The antidote to ignorance is education. For any intelligent child who is approaching the age of reason and who has somehow learned to read well despite the best efforts of the modern “educators,” the great work of the French economist Jean-Baptiste Say, A Treatise on Political Economy, will provide the grounding in economics that he or she needs.
QUITE A FEW READERS have written to ask about the availability of Revilo P. Oliver’s posthumous book, The Jewish Strategy, which I published in 2002. Almost all print copies of this book were stolen from me — and quite possibly destroyed — by the same individual who worked with the government to falsely accuse me of heinous crimes.
THE GROUND-BREAKING investigation of the 2001 anthrax attacks by researcher Robert Pate, The Anthrax Mystery: Solved, is now back on line at anthraxattacks.net — its original venue on the Web.
While I was forcibly detained by the Joint Terrorism Task Force (JTTF) under false charges, hackers took advantage of the situation to deface the site and delete all its content. When I regained my freedom, I restored the site from backups, whereupon the hackers struck again — this time attempting to destroy not only Mr. Pate’s work but mine as well. Now every single word and note of the original article has been restored.
In addition, Robert Pate’s hard-to-find essay on the hidden truth about the 9/11 attacks — The Missiles at Ground Zero — has also been added to the site.
There are profound lessons for us today in the saga of this misled hero.
by Scott Speidel, Florida State University
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“Average Americans can do very little insofar as digging Communist espionage agents out of our government is concerned. They must depend upon those of us whom they send down here to man the watch-towers of the nation. The thing that I think we must remember is that this is a war, which a brutalitarian force has won to a greater extent than any brutalitarian force has won a war in the history of the world before.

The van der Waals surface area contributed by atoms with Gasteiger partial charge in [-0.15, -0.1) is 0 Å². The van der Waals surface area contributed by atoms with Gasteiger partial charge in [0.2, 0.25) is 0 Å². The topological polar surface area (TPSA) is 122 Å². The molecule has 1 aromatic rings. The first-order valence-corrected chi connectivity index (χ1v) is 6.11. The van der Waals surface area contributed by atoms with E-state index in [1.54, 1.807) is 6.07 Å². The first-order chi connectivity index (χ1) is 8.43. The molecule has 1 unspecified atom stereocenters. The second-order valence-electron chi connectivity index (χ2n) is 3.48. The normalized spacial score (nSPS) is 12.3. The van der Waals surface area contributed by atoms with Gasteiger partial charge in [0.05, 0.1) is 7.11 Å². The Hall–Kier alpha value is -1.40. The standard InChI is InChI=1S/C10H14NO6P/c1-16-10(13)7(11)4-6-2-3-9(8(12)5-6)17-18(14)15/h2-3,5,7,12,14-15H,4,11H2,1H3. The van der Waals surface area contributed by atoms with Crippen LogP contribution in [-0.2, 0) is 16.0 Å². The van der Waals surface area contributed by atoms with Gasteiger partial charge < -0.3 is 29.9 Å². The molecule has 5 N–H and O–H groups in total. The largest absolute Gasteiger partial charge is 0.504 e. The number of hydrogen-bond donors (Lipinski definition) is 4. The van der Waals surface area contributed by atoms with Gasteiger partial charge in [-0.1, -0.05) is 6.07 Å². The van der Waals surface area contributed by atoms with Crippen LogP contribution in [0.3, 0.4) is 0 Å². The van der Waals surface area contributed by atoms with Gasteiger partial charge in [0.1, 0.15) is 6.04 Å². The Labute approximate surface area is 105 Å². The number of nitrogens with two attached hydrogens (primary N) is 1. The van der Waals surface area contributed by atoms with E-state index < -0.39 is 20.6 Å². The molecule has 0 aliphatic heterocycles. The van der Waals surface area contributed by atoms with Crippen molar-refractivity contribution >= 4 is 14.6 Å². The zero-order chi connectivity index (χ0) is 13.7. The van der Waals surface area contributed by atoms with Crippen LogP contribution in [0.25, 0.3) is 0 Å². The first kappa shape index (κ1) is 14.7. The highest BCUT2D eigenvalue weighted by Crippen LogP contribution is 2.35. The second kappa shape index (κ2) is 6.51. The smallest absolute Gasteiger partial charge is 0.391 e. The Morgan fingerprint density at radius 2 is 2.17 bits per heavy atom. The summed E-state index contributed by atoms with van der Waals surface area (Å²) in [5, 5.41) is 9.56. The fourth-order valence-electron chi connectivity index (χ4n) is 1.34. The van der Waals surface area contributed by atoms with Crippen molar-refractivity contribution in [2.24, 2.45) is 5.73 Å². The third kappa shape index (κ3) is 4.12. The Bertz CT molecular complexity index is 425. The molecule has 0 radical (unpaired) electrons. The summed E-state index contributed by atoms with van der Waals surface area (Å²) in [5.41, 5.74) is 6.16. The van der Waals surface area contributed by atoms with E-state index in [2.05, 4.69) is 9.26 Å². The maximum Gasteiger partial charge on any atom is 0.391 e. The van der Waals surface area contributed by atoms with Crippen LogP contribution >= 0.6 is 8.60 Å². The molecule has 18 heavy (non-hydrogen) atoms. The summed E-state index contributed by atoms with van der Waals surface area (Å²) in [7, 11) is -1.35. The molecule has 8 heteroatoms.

“You can talk about Communism as though it’s something ten thousand miles away. Let me say it’s right here with us now. Unless we make sure that there is no infiltration of our government, then just as certain as you sit there, in the period of our lives you will see a Red world.
“Anyone who has followed the Communist conspiracy, even remotely, and can add two and two, will tell you that there is no remote possibility of this war which we are in today — and it’s a war, a war which we’ve been losing — no remote possibility of this ending except by victory or by death for this civilization.”
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THOSE WORDS were spoken 40 years ago by U.S. Senator Joseph Raymond McCarthy, Republican of Wisconsin, a man who since has been demonized unjustly. Since McCarthy’s time the subversion of our nation has proceeded steadily, and his warning to us resonates more and more clearly as truth, now that death for this civilization is in view.
MCCARTHY’S REPUTATION was destroyed chiefly by the feud that two staffers on his Subcommittee on Investigations, Roy Cohn and G. David Schine, conducted against the United States Army, contrary to McCarthy’s wishes.
Under pressure from influential Jewish columnist George Sokolsky and the Jewish president of the Hearst Corporation, Richard Berlin, both purported anti-Communists, McCarthy announced on January 2, 1953, that 26-year-old Roy Cohn would be the chief counsel of the Investigations Subcommittee. Cohn, the son of New York Supreme Court Judge Albert Cohn, had been well served by his Jewish connections in the past, having been hired as an assistant U.S. attorney immediately after passing the New York bar examination. Cohn himself later admitted that he was hired by McCarthy primarily because he was a Jew: